FINANCIAL TIMES 
An American fugitive living in Iran since he murdered an Iranian opposition activist in the US in 1980 has revealed that he met a former Federal Bureau of Investigation agent shortly before the latter disappeared on the Iranian island of Kish a month ago.
US authorities have been anxiously seeking information about the former agent, Robert Levinson, for several weeks. The Iranian foreign ministry says it is trying to clarify his whereabouts. US officials suspect he is in Iranian detention.
European diplomats in Washington hesitate to describe Mr Levinson as a “hostage”, saying details of his case remain murky.
They are concerned that the US, Britain and Iran are stumbling into a newphase of tit-for-tat prisoner-taking that was kicked off when the US detained five Iranian officials in Iraq in January, sparking anger in Tehran.
The US State Department has revealed few details about Mr Levinson’s visitto Iran, insisting he was there on purely private business.
But Dawud Salahuddin, an American who converted to Islam and was given refuge in Iran in 1980, shed light on the mystery when he confirmed to the Financial Times in Tehran that he had met Mr Levinson in a hotel on Kish on March 8.
Mr Salahuddin, known in Iran as Hassan Abdulrahman, said he was detained by officials in plain clothes at 11pm and taken from the room he shared with Mr Levinson to be questioned about his Iranian passport. Mr Salahuddin was freed the next afternoon and told by the officials that Mr Levinson had flown back to Dubai.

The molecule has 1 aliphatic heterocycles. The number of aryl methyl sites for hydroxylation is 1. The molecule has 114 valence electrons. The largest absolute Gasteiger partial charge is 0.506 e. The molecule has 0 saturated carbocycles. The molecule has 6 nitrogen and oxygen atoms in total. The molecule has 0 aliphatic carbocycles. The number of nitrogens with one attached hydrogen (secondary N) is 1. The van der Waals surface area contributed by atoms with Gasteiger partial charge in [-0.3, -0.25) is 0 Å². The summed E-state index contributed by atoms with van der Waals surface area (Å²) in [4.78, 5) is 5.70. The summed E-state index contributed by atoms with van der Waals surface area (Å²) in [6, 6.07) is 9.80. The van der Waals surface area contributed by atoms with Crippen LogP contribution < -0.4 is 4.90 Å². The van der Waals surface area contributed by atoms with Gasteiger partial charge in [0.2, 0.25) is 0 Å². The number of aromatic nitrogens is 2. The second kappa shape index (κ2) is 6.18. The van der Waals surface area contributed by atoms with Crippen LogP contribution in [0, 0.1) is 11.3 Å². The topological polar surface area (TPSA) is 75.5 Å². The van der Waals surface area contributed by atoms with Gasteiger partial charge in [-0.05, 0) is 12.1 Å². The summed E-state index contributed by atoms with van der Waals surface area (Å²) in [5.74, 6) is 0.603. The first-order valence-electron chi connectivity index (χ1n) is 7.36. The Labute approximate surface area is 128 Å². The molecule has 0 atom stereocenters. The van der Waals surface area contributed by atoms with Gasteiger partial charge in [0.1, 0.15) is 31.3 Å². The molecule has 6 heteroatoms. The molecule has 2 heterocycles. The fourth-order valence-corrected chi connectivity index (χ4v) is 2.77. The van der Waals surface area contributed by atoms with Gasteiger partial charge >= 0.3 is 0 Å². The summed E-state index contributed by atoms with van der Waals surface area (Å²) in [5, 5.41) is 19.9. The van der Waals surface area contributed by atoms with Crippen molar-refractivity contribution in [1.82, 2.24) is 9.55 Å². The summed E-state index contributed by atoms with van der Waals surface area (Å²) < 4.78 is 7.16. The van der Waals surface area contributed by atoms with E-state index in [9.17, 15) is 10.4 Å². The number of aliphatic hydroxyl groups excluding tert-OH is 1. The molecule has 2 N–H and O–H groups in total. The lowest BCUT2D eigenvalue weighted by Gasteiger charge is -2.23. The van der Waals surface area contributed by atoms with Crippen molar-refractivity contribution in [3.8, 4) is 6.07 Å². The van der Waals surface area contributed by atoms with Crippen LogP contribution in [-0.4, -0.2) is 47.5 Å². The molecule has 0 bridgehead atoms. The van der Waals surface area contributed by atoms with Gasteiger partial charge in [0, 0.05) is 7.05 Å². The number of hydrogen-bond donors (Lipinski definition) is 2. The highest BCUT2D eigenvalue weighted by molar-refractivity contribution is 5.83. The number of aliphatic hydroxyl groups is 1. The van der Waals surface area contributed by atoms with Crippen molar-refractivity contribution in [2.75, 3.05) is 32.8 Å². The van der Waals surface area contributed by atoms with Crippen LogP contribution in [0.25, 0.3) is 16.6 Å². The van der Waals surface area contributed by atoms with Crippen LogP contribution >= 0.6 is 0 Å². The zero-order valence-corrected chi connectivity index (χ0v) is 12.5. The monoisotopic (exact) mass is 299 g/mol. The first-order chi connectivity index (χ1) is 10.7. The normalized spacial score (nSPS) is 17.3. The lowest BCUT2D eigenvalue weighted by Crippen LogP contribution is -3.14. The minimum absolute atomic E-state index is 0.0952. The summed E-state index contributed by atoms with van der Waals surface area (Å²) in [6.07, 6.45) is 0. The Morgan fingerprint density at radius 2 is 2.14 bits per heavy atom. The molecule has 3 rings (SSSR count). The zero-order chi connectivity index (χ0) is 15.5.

“I don’t think he is missing, but don’t want to point my finger at anyone. Some people know exactly where he is,” Mr Salahuddin said. “He came only to see me.”
According to Mr Salahuddin, the meeting was only to put Mr Levinson in touch with Iranian authorities to help his investigations on smuggling of cigarettes as part of the former agent’s work for a tobacco company.
“What he was trying to do in Kish was to find a channel to introduce him to authorities in Tehran to help find out about networks involved in smuggling of cigarettes, because his contractor company has been losing a lot of money.”
His account of their meeting confirmed the suspicions of friends of Mr Levinson in the US who believe he was arrested after meeting Mr Salahuddin.
Mr Salahuddin has admitted in interviews to killing Ali Akbar Tabatabai, a former Iranian diplomat under the shah, in Maryland in 1980, shortly after the 1979 Islamic revolution in Iran.
In the past he has expressed an interest in returning to the US to face justice. He has also written about his long-distance relationship with a police detective, the late Carl Shoffler, who wanted to get him back to the US.
US officials have stressed that Mr Levinson, whose expertise lies in Russian criminal gangs and counterfeiting, was not in Kish on US government business.
Mr Salahuddin is worried about Mr Levinson’s health but he is also confident “he is well taken care of” by Iranian authorities.
He insisted Mr Levinson was innocent, blaming both Iranians for their “paranoia” about Americans and the US for its foreign policy which had made the former FBI agent “an innocent victim”.